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Qt and Windows CE

An Image Viewer Example

To demonstrate how you can use Qt, I present an image viewer called "Qt Image Viewer" (Figure 1) and internationalize it for three different languages. It has its own custom look-and-feel—and users can change both the language and look-and-feel while the application is running. The complete source code for the application is available www.ddj.com/code/.

Qt comes with a UI builder tool for designing UIs. You can, of course, code the GUI by hand, but you can save time doing it in Qt Designer instead. Qt Designer stores the UI in an XML file, which generates C++ code that you can include in your project. Figure 2 shows the Qt Designer with the .ui file for Image Viewer.

For this application, I use the QLabel, QLineEdit, and QPushButton widgets (controls). I use QLabel for the actual images and for textual information (such as the name of the current image and its dimensions). I use QLineEdit to display the name of the current directory, and QPushButton for user interactions in the application. Giving the widgets sensible names like previousImage, nextButton, and currentDirectory, it is simpler later on when using these widgets in the application code.

Figure 1: Qt Image Viewer with custom style running on Windows Mobile 6.0.

[Click image to view at full size]

Figure 2: Qt Designer loaded with imageviewer.ui.

Once you define the UI, you combine it with the application code. The generated C++ code created from the .ui file in Figure 2 results in a header file called ui_imageviewer.h. To use it, just include it in the code. Here, I subclass a QWidget and initialize the GUI in the constructor:

class PreviewWindow : public QWidget
  PreviewWindow() : QWidget(), current(1) {

The PreviewWindow class has the following members:

Ui::ImageViewer ui;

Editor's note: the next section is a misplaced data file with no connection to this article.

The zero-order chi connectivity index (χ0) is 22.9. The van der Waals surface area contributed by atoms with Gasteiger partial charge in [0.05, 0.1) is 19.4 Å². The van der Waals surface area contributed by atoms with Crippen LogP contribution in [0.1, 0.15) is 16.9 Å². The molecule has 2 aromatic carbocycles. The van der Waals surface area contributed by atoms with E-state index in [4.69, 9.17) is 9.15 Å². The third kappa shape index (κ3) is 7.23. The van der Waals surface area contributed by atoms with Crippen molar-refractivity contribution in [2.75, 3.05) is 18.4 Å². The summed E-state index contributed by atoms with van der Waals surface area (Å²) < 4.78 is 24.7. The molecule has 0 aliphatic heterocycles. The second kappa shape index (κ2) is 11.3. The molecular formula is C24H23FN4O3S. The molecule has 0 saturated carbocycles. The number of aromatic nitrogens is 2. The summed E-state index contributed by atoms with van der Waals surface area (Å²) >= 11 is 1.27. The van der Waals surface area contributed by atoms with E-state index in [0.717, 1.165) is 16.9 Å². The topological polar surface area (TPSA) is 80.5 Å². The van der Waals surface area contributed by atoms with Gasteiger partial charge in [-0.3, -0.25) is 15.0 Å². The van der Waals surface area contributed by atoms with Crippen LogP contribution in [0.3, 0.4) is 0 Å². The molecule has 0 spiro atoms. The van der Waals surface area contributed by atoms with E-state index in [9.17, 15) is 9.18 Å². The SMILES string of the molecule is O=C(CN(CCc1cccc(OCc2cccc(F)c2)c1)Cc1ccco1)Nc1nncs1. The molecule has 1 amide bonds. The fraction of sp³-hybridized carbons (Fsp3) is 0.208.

QStringList imageFileList;
QPixmap mainPixmap;
int current;

UI::ImageViewer ui is an instance of the class generated by Qt Designer. By calling ui.setupUi(this), I initialize my own class (the PreviewWindow class) with the GUI I created in Qt Designer. At this point, I can run the application. While it would look like what I designed in Qt Designer, I also need to connect the widgets with program logic to make the application functional.

When you change one widget in GUI programming, you often want another widget to be notified. Generally, you want objects of any kind to be able to communicate with one another. For example, if users click previousButton, you want PreviewWindow's previousImage() function to be called.

Qt's solution for this is "signals" and "slots" (similar to Delegates/Events in C#):

  • Signals are emitted when a particular event occurs. Qt's widgets have many predefined signals, but you can always subclass widgets to add your own signals to them.
  • Slots are functions called in response to particular signals.

Qt's widgets have many predefined slots, but it is common practice to subclass widgets and add your own slots so that you can handle the signals you're interested in. For the PreviewWindow class, I've added these slots:

void nextImage() { ... }
void previousImage() { ... }
void changeDirectory() { ... }
void toggleStyleSheet() { ... }
void setTranslator(QObject *object) { ... }

To connect the signals from the different widgets to these slots, you only need to call the connect() function in the constructor of the widget. Here, I connect the clicked() signals from previousButton and nextButton:

// connect next and previous
connect(ui.previousButton,     SIGNAL(clicked()), 
      this, SLOT(previousImage()));
connect(ui.nextButton,     SIGNAL(clicked()), 
      this, SLOT(nextImage()));

The rest of the constructor code connects the other buttons, scans the current directory for any images, and loads them for preview if any exist.

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